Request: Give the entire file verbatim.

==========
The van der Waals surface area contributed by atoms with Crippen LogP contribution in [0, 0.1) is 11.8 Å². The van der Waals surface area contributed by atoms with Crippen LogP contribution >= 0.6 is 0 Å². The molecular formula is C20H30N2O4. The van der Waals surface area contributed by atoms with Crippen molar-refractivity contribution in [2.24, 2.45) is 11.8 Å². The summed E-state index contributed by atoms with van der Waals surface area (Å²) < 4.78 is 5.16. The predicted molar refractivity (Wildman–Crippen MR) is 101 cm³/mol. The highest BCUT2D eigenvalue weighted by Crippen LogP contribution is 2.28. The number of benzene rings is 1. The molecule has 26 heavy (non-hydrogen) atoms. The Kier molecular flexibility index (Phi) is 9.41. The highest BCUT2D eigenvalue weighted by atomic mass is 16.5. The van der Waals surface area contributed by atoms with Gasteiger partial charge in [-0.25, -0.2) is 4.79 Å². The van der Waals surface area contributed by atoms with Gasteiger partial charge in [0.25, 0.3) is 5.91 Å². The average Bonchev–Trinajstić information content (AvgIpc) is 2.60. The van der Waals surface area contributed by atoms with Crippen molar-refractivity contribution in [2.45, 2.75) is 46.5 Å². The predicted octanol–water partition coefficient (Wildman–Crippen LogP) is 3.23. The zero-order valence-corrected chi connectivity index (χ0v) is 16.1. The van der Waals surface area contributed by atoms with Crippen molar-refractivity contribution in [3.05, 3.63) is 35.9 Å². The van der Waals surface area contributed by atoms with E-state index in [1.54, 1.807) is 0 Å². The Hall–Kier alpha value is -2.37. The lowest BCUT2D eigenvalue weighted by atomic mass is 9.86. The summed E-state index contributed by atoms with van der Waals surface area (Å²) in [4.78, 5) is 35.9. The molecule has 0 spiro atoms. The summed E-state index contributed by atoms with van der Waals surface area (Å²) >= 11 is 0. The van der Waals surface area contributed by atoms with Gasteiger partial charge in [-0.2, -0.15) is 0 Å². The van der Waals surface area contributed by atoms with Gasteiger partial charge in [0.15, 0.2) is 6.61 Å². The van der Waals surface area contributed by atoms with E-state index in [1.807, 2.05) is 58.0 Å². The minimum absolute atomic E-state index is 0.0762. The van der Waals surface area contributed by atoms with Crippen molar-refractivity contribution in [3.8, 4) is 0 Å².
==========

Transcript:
The van der Waals surface area contributed by atoms with Crippen LogP contribution in [0, 0.1) is 11.8 Å². The van der Waals surface area contributed by atoms with Crippen LogP contribution >= 0.6 is 0 Å². The molecular formula is C20H30N2O4. The van der Waals surface area contributed by atoms with Crippen molar-refractivity contribution in [2.24, 2.45) is 11.8 Å². The summed E-state index contributed by atoms with van der Waals surface area (Å²) < 4.78 is 5.16. The predicted molar refractivity (Wildman–Crippen MR) is 101 cm³/mol. The highest BCUT2D eigenvalue weighted by Crippen LogP contribution is 2.28. The number of benzene rings is 1. The molecule has 26 heavy (non-hydrogen) atoms. The Kier molecular flexibility index (Phi) is 9.41. The highest BCUT2D eigenvalue weighted by atomic mass is 16.5. The van der Waals surface area contributed by atoms with Gasteiger partial charge in [-0.25, -0.2) is 4.79 Å². The van der Waals surface area contributed by atoms with Gasteiger partial charge in [0.25, 0.3) is 5.91 Å². The average Bonchev–Trinajstić information content (AvgIpc) is 2.60. The van der Waals surface area contributed by atoms with Crippen molar-refractivity contribution in [2.45, 2.75) is 46.5 Å². The predicted octanol–water partition coefficient (Wildman–Crippen LogP) is 3.23. The zero-order valence-corrected chi connectivity index (χ0v) is 16.1. The van der Waals surface area contributed by atoms with Crippen molar-refractivity contribution in [3.05, 3.63) is 35.9 Å². The van der Waals surface area contributed by atoms with E-state index in [1.54, 1.807) is 0 Å². The Hall–Kier alpha value is -2.37. The lowest BCUT2D eigenvalue weighted by atomic mass is 9.86. The summed E-state index contributed by atoms with van der Waals surface area (Å²) in [4.78, 5) is 35.9. The molecule has 0 spiro atoms. The summed E-state index contributed by atoms with van der Waals surface area (Å²) >= 11 is 0. The van der Waals surface area contributed by atoms with Gasteiger partial charge in [-0.2, -0.15) is 0 Å². The van der Waals surface area contributed by atoms with Gasteiger partial charge in [0.15, 0.2) is 6.61 Å². The van der Waals surface area contributed by atoms with E-state index in [1.807, 2.05) is 58.0 Å². The minimum absolute atomic E-state index is 0.0762. The van der Waals surface area contributed by atoms with Crippen molar-refractivity contribution in [3.8, 4) is 0 Å².